Nobody knows what will happen over the coming months. But decisions on complying with contractual obligations need to be taken now nonetheless.
Sue Millar, partner, and Harriet Campbell, professional support lawyer, with Stephenson Harwood consider some of the key issues to be aware of from a legal perspective and suggest some practical steps that can be taken to minimise risk.
1. Force majeure contract audit
Force majeure will only excuse non-performance of a contract if the contract contains a force majeure clause. It is not a free-standing common law concept and will not be implied into a contract otherwise.
Whether or not Covid-19-related events fall within a force majeure clause depends on the precise wording of the contract. Some clauses may be very specific, for example expressly citing a pandemic recognised by the World Health Organisation.
Others may simply refer to an “act of God” or issues beyond a party’s control. There is no reported case law in this jurisdiction on whether a pandemic such as Covid-19 constitutes an “act of God”.
While it seems reasonable to assume that courts will be receptive to treating it as such, there can be no guarantees. The starting point to minimising risk is to audit contracts now to ascertain and analyse the provisions of the relevant force majeure clauses.
2. How does force majeure work?
Generally (and subject to the precise contractual wording), you need to show a force majeure event has occurred and that: a) it was beyond your control; b) it has prevented, hindered or delayed your performance of the contract; and c) you have taken all reasonable steps to avoid or mitigate its consequences.
If your contract requires you to show performance has been prevented, it must have been physically or legally impossible to perform, not just more difficult or more expensive.
This is a high bar, even in these unprecedented times. Scrutinise the contract and any relevant subject matter legislation or guidance to understand what is and what is not permitted.
Consider whether there are any alternative methods by which the contract can be performed. Consider what steps you can take to mitigate losses. While ensuring that internal deliberations on the topic remain privileged, make a contemporaneous note recording your conclusion once one is reached.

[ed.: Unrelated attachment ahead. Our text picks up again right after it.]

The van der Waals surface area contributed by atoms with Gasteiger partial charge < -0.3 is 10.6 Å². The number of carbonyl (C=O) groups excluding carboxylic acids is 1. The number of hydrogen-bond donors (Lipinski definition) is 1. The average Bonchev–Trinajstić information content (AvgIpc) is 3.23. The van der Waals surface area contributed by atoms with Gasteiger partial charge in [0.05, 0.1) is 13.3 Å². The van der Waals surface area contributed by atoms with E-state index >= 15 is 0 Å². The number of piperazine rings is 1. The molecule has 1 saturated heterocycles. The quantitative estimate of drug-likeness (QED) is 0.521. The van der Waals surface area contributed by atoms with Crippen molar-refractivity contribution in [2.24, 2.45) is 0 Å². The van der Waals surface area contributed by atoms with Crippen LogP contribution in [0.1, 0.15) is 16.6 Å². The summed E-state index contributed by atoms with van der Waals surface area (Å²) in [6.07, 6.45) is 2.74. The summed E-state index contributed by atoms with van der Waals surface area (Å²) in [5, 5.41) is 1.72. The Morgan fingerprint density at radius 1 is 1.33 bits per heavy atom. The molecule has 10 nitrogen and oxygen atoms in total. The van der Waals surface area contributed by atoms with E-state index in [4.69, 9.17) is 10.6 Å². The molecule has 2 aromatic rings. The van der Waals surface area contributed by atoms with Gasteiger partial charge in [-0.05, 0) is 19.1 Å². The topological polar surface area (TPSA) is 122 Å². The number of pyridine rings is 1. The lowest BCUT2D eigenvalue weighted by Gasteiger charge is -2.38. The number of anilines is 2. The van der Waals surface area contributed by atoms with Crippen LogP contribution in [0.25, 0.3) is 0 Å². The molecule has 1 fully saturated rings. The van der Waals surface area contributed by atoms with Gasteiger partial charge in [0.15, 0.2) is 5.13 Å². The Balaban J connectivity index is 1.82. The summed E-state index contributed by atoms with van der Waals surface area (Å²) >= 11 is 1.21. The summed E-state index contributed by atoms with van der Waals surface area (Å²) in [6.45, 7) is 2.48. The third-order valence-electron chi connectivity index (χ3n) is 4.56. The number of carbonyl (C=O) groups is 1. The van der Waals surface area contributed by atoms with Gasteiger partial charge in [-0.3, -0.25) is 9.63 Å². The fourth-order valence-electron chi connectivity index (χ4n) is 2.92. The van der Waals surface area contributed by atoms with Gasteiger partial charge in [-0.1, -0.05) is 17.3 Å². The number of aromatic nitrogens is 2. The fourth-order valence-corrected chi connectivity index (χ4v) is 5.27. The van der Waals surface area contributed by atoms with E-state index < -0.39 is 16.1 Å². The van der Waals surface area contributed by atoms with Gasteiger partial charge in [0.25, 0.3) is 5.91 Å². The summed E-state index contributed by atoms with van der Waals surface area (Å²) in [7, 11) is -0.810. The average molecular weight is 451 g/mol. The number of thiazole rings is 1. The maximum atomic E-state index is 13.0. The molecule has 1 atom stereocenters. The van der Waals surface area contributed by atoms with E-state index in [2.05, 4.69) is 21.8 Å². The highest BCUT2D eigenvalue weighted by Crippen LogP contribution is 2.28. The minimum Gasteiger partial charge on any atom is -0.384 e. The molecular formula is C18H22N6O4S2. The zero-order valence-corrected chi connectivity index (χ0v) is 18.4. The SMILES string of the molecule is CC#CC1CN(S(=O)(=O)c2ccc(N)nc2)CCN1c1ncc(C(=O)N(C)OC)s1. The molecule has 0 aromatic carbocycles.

3. What does the force majeure clause permit you to do?
Some clauses may simply suspend performance of a contract for a period of time. Others permit termination of the contract and/or provide for what happens for past and future payments and performance already undertaken.
How you choose to engage the force majeure provision in your contract will depend on whether performance has been completely prevented or whether it has merely been hindered.
4. Communications – check your notices clauses now!
Complying with legal notice clauses during a near-global lockdown is difficult. But this does not mean you can ignore the clause with impunity. Review the relevant clause and, if necessary, seek agreement to modify it to permit notice to be sent electronically.
Timing is also crucial. Some clauses require notice to be sent immediately and a delay in notifying your counterparty of force majeure may invalidate your attempt to rely on it.
Clauses may also require evidence of the force majeure event to be included in the notice. In a 2018 case (1), failure to give sufficient notice (amongst other things) was one reason why a contractor failed to rely on force majeure.
5. How frustrating, I don’t have a force majeure clause
Where there is no force majeure clause (and the contract does not otherwise allocate risk for the situation), contractual obligations may be avoided under the Law Reform (Frustrated Contracts) Act 1943 (the “Act”). The doctrine of frustration will only apply to events occurring after the contract has been entered into.
Typically, it applies where events occur which make the performance of contractual obligations: a) impossible; b) illegal; or c) radically different from what the parties originally contemplated.